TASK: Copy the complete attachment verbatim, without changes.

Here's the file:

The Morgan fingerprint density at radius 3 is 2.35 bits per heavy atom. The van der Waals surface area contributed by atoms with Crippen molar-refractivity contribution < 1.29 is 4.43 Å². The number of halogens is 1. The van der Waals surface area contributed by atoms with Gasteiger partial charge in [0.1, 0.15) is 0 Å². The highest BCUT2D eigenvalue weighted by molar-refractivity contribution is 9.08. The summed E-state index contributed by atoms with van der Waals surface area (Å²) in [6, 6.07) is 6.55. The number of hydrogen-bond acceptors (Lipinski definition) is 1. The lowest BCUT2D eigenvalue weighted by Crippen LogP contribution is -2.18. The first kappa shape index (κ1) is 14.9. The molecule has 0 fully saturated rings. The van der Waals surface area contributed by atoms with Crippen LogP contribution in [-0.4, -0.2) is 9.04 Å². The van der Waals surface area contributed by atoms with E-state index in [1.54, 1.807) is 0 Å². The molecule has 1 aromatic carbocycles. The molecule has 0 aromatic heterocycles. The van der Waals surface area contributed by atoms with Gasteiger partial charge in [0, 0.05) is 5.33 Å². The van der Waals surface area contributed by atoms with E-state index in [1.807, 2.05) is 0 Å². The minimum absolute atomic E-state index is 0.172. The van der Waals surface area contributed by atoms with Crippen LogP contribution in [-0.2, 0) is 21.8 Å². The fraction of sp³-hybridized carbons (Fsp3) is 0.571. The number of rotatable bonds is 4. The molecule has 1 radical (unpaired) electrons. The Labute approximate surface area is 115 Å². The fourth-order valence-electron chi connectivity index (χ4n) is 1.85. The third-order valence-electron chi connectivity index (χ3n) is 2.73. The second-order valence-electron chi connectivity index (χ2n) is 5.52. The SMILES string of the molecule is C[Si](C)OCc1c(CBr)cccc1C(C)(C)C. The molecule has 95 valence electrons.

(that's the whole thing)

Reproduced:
The Morgan fingerprint density at radius 3 is 2.35 bits per heavy atom. The van der Waals surface area contributed by atoms with Crippen molar-refractivity contribution < 1.29 is 4.43 Å². The number of halogens is 1. The van der Waals surface area contributed by atoms with Gasteiger partial charge in [0.1, 0.15) is 0 Å². The highest BCUT2D eigenvalue weighted by molar-refractivity contribution is 9.08. The summed E-state index contributed by atoms with van der Waals surface area (Å²) in [6, 6.07) is 6.55. The number of hydrogen-bond acceptors (Lipinski definition) is 1. The lowest BCUT2D eigenvalue weighted by Crippen LogP contribution is -2.18. The first kappa shape index (κ1) is 14.9. The molecule has 0 fully saturated rings. The van der Waals surface area contributed by atoms with Crippen LogP contribution in [-0.4, -0.2) is 9.04 Å². The van der Waals surface area contributed by atoms with E-state index in [1.54, 1.807) is 0 Å². The molecule has 1 aromatic carbocycles. The molecule has 0 aromatic heterocycles. The van der Waals surface area contributed by atoms with Gasteiger partial charge in [0, 0.05) is 5.33 Å². The van der Waals surface area contributed by atoms with E-state index in [1.807, 2.05) is 0 Å². The minimum absolute atomic E-state index is 0.172. The van der Waals surface area contributed by atoms with Crippen LogP contribution in [-0.2, 0) is 21.8 Å². The fraction of sp³-hybridized carbons (Fsp3) is 0.571. The number of rotatable bonds is 4. The molecule has 1 radical (unpaired) electrons. The Labute approximate surface area is 115 Å². The fourth-order valence-electron chi connectivity index (χ4n) is 1.85. The third-order valence-electron chi connectivity index (χ3n) is 2.73. The second-order valence-electron chi connectivity index (χ2n) is 5.52. The SMILES string of the molecule is C[Si](C)OCc1c(CBr)cccc1C(C)(C)C. The molecule has 95 valence electrons.